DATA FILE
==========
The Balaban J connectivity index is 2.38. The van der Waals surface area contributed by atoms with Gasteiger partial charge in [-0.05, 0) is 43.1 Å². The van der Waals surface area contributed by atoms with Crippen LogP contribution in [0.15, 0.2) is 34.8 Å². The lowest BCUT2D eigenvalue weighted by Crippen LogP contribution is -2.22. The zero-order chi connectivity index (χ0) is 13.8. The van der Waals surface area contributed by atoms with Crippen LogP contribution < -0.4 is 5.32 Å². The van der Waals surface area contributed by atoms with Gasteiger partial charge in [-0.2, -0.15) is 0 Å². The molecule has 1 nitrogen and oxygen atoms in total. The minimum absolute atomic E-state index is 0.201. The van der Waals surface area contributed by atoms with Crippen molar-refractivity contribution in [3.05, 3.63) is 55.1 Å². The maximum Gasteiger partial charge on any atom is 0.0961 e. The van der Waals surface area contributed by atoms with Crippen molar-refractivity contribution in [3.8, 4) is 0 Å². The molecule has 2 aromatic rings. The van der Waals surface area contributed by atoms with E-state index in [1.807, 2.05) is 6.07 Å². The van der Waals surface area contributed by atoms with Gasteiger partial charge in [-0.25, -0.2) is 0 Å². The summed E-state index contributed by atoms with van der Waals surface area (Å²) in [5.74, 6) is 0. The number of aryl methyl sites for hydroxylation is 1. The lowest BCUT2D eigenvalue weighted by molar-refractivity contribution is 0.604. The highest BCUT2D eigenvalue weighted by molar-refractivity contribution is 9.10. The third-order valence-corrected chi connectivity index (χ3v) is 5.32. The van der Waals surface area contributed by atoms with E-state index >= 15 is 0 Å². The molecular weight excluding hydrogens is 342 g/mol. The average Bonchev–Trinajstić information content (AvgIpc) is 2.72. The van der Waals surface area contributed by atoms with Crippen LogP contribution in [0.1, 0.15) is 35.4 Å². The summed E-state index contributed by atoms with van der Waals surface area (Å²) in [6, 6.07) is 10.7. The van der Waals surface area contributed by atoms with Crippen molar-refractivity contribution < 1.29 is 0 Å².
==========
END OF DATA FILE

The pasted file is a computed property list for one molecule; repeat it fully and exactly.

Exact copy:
The Balaban J connectivity index is 2.38. The van der Waals surface area contributed by atoms with Gasteiger partial charge in [-0.05, 0) is 43.1 Å². The van der Waals surface area contributed by atoms with Crippen LogP contribution in [0.15, 0.2) is 34.8 Å². The lowest BCUT2D eigenvalue weighted by Crippen LogP contribution is -2.22. The zero-order chi connectivity index (χ0) is 13.8. The van der Waals surface area contributed by atoms with Crippen LogP contribution < -0.4 is 5.32 Å². The van der Waals surface area contributed by atoms with Gasteiger partial charge in [-0.2, -0.15) is 0 Å². The molecule has 1 nitrogen and oxygen atoms in total. The minimum absolute atomic E-state index is 0.201. The van der Waals surface area contributed by atoms with Crippen molar-refractivity contribution in [3.05, 3.63) is 55.1 Å². The maximum Gasteiger partial charge on any atom is 0.0961 e. The van der Waals surface area contributed by atoms with Crippen molar-refractivity contribution in [3.8, 4) is 0 Å². The molecule has 2 aromatic rings. The van der Waals surface area contributed by atoms with E-state index in [1.807, 2.05) is 6.07 Å². The van der Waals surface area contributed by atoms with Gasteiger partial charge in [-0.25, -0.2) is 0 Å². The summed E-state index contributed by atoms with van der Waals surface area (Å²) in [5.74, 6) is 0. The number of aryl methyl sites for hydroxylation is 1. The lowest BCUT2D eigenvalue weighted by molar-refractivity contribution is 0.604. The highest BCUT2D eigenvalue weighted by molar-refractivity contribution is 9.10. The third-order valence-corrected chi connectivity index (χ3v) is 5.32. The van der Waals surface area contributed by atoms with E-state index >= 15 is 0 Å². The molecular weight excluding hydrogens is 342 g/mol. The average Bonchev–Trinajstić information content (AvgIpc) is 2.72. The van der Waals surface area contributed by atoms with Crippen LogP contribution in [0.1, 0.15) is 35.4 Å². The summed E-state index contributed by atoms with van der Waals surface area (Å²) in [6, 6.07) is 10.7. The van der Waals surface area contributed by atoms with Crippen molar-refractivity contribution < 1.29 is 0 Å².